Impact of an acute exposure to ethanol on the oxidative stress status in the hippocampus of prenatal restraint stress adolescent male rats
Brain Research. 2008-01-01; 1191: 55-62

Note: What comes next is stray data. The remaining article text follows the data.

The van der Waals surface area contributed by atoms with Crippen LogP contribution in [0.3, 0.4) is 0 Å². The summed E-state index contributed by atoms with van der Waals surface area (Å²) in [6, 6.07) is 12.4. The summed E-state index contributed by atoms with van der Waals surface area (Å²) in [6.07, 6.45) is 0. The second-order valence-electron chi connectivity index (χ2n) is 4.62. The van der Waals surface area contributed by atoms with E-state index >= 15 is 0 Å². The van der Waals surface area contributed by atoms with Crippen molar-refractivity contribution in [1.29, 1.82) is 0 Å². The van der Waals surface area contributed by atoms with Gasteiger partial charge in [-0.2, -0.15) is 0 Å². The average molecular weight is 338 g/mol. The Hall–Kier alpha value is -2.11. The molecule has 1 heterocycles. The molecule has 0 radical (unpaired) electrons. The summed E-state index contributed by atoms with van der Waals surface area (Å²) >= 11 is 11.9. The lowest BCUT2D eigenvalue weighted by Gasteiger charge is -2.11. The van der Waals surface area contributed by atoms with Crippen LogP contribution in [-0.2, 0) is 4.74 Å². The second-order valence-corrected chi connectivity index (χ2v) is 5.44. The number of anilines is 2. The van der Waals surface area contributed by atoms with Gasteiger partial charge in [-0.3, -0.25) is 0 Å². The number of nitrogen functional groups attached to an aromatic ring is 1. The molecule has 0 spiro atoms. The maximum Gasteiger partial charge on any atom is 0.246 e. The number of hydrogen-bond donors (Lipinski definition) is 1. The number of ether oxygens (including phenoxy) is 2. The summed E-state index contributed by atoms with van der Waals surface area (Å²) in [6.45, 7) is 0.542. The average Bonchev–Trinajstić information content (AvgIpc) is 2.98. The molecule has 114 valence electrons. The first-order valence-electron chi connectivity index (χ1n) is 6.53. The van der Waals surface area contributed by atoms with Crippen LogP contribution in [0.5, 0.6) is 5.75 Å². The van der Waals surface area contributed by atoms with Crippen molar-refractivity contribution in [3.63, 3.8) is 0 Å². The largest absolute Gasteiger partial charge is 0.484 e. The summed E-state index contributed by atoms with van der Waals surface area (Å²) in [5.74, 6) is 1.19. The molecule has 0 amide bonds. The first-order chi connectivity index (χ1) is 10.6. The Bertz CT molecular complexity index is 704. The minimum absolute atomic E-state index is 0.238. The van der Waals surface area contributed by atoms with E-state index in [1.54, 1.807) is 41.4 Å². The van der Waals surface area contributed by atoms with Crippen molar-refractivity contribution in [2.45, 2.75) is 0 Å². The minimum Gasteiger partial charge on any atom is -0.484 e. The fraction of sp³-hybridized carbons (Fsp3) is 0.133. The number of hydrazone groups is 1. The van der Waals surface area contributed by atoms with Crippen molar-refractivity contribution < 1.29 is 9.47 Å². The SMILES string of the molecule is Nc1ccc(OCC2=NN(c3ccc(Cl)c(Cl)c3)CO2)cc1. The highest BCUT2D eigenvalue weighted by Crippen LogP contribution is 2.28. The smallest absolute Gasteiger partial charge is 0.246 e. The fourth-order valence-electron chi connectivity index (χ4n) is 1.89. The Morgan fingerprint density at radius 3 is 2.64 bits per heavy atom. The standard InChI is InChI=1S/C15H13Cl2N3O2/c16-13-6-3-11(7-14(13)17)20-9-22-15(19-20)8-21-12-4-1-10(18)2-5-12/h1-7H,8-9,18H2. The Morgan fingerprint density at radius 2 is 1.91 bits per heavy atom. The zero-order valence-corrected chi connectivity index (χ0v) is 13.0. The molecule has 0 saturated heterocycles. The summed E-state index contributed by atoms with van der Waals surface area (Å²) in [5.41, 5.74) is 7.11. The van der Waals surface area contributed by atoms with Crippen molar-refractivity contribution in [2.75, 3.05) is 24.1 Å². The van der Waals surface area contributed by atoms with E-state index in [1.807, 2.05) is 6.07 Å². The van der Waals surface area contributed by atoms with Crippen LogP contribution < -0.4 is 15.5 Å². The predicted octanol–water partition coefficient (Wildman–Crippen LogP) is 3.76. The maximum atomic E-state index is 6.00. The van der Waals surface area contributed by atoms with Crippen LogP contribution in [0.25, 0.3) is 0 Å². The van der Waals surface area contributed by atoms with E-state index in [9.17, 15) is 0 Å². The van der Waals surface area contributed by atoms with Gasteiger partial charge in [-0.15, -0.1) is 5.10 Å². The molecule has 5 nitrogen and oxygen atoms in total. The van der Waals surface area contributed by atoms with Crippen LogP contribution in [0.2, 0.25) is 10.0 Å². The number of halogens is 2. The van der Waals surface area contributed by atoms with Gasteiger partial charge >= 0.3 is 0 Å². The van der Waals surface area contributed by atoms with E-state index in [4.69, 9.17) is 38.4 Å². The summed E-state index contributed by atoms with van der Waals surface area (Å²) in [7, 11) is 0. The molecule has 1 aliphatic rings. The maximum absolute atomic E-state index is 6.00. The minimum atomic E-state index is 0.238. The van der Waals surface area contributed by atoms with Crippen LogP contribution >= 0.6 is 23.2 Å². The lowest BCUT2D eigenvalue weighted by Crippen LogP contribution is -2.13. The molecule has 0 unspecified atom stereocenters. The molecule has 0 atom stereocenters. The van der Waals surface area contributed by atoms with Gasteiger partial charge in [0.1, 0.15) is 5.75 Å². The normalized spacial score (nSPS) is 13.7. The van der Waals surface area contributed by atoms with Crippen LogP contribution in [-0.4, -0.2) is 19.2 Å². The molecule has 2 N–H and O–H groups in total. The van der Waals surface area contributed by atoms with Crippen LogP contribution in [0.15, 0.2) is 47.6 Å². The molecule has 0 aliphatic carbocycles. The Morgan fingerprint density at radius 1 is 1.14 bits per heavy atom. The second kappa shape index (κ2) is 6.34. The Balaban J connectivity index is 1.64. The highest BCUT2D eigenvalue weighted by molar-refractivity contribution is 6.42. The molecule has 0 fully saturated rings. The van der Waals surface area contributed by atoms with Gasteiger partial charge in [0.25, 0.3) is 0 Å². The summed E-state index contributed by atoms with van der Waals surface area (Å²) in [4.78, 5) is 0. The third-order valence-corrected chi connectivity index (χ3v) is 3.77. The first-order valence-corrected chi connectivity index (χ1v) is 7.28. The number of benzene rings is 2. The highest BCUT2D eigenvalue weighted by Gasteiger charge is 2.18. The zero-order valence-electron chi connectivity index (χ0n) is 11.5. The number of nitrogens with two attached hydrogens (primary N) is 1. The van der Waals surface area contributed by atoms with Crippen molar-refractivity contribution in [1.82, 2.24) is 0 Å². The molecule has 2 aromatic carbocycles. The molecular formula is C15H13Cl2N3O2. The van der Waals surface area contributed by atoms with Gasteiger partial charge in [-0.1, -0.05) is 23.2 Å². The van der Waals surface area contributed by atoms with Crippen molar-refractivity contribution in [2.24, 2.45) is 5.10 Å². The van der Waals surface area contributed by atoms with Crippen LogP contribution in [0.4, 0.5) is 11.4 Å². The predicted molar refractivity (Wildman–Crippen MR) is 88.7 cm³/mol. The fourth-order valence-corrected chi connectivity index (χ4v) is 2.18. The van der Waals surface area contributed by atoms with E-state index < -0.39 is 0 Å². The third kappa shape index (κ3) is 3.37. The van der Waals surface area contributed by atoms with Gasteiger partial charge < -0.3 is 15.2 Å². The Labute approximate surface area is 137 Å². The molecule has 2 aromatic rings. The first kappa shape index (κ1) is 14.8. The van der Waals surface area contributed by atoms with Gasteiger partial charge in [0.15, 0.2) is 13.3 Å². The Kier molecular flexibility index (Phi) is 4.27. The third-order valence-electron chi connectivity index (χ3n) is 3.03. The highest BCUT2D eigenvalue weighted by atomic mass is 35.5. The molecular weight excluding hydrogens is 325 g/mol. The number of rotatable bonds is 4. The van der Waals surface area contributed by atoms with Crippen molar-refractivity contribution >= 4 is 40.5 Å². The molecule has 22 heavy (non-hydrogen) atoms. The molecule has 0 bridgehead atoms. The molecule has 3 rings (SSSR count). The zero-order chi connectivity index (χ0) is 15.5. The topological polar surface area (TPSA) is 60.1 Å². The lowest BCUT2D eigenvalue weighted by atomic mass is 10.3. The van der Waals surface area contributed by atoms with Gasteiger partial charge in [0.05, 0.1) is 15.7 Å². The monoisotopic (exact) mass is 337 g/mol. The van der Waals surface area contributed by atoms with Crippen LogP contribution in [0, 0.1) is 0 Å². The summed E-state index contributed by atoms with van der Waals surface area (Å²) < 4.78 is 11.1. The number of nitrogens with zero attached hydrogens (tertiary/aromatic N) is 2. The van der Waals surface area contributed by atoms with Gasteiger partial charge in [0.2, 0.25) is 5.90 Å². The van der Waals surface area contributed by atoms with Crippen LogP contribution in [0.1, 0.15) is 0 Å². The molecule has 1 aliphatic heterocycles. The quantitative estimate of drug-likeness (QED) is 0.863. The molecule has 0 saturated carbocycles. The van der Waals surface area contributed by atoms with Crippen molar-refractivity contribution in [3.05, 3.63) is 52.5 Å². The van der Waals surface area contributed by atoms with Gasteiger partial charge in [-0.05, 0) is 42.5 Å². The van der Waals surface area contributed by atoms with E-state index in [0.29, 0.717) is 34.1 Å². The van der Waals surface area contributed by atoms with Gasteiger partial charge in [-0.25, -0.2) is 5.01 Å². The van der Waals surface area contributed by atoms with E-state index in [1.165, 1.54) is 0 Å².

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Prenatal restraint stress (PRS) in rats is associated with hippocampal dysfunctions and several behavioural and endocrine disorders related to this brain area. Recently, we have reported that the PRS modifies the hypothalamic-pituitary-adrenal (HPA) response to an ethanol challenge in adolescent animals. Since hippocampus is particularly sensitive to the deleterious effects of ethanol during adolescence, we investigated in this study the combined effects of PRS and ethanol administration on the oxidative status in the hippocampus of 28-day-old male rats. Thirty minutes after an intraperitoneal (i.p.) injection of ethanol (1.5 g/kg), the activities of several antioxidant enzymes (superoxide dismutase, catalase and glutathione peroxidase) but also non-enzymatic antioxidant (reduced glutathione) were assayed. Thiobarbituric acid reactive substances (TBARS) levels were also measured as a marker of lipid peroxidation. Ethanol enhanced superoxide dismutase activity in control rats but not in PRS rats. At basal level, catalase activity was lower in PRS rats than in control rats, indicating a potentially higher sensitivity to oxidative damages after this early stress. However, the hippocampal TBARS levels were not significantly affected by the ethanol administration, showing that an acute ethanol exposure does not induce oxidative damage in adolescent male rats. In conclusion, our data suggest that PRS affects both basal antioxidant status in the hippocampus and antioxidant response after an acute ethanol exposure. These findings extend previous works showing that PRS leads to hippocampal dysfunctions and raise the question of the potential increase of the hippocampal oxidative damage in PRS rats after repeated exposure to ethanol.